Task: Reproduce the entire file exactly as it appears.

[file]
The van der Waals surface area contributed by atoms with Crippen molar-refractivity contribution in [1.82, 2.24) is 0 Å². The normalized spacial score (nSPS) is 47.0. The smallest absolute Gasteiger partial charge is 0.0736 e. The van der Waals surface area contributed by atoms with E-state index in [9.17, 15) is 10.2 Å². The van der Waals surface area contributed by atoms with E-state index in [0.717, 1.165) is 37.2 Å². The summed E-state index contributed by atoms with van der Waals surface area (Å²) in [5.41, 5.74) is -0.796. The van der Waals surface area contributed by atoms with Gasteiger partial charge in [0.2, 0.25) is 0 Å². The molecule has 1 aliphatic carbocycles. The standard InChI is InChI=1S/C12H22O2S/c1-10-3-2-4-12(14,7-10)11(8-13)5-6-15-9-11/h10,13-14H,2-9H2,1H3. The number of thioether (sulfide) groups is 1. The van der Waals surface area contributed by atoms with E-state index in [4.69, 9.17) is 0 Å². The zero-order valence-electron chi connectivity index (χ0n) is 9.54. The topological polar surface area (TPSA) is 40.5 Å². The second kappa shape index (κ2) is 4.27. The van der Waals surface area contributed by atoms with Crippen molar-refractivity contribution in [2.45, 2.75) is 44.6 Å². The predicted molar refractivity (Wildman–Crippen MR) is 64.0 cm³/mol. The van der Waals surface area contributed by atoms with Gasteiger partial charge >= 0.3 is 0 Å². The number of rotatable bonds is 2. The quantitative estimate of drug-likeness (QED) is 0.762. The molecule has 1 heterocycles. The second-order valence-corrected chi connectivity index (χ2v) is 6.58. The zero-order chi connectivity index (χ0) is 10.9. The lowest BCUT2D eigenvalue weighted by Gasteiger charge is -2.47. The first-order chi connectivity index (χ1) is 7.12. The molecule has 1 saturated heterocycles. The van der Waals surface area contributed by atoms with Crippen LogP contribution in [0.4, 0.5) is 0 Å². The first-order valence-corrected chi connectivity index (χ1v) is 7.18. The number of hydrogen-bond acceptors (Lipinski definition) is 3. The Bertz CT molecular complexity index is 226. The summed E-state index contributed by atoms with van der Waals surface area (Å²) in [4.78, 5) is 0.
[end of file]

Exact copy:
The van der Waals surface area contributed by atoms with Crippen molar-refractivity contribution in [1.82, 2.24) is 0 Å². The normalized spacial score (nSPS) is 47.0. The smallest absolute Gasteiger partial charge is 0.0736 e. The van der Waals surface area contributed by atoms with E-state index in [9.17, 15) is 10.2 Å². The van der Waals surface area contributed by atoms with E-state index in [0.717, 1.165) is 37.2 Å². The summed E-state index contributed by atoms with van der Waals surface area (Å²) in [5.41, 5.74) is -0.796. The van der Waals surface area contributed by atoms with Gasteiger partial charge in [0.2, 0.25) is 0 Å². The molecule has 1 aliphatic carbocycles. The standard InChI is InChI=1S/C12H22O2S/c1-10-3-2-4-12(14,7-10)11(8-13)5-6-15-9-11/h10,13-14H,2-9H2,1H3. The number of thioether (sulfide) groups is 1. The van der Waals surface area contributed by atoms with E-state index in [4.69, 9.17) is 0 Å². The zero-order valence-electron chi connectivity index (χ0n) is 9.54. The topological polar surface area (TPSA) is 40.5 Å². The second kappa shape index (κ2) is 4.27. The van der Waals surface area contributed by atoms with Crippen molar-refractivity contribution in [2.45, 2.75) is 44.6 Å². The predicted molar refractivity (Wildman–Crippen MR) is 64.0 cm³/mol. The van der Waals surface area contributed by atoms with Gasteiger partial charge >= 0.3 is 0 Å². The number of rotatable bonds is 2. The quantitative estimate of drug-likeness (QED) is 0.762. The molecule has 1 heterocycles. The second-order valence-corrected chi connectivity index (χ2v) is 6.58. The zero-order chi connectivity index (χ0) is 10.9. The lowest BCUT2D eigenvalue weighted by Gasteiger charge is -2.47. The first-order chi connectivity index (χ1) is 7.12. The molecule has 1 saturated heterocycles. The van der Waals surface area contributed by atoms with Crippen LogP contribution in [0.4, 0.5) is 0 Å². The first-order valence-corrected chi connectivity index (χ1v) is 7.18. The number of hydrogen-bond acceptors (Lipinski definition) is 3. The Bertz CT molecular complexity index is 226. The summed E-state index contributed by atoms with van der Waals surface area (Å²) in [4.78, 5) is 0.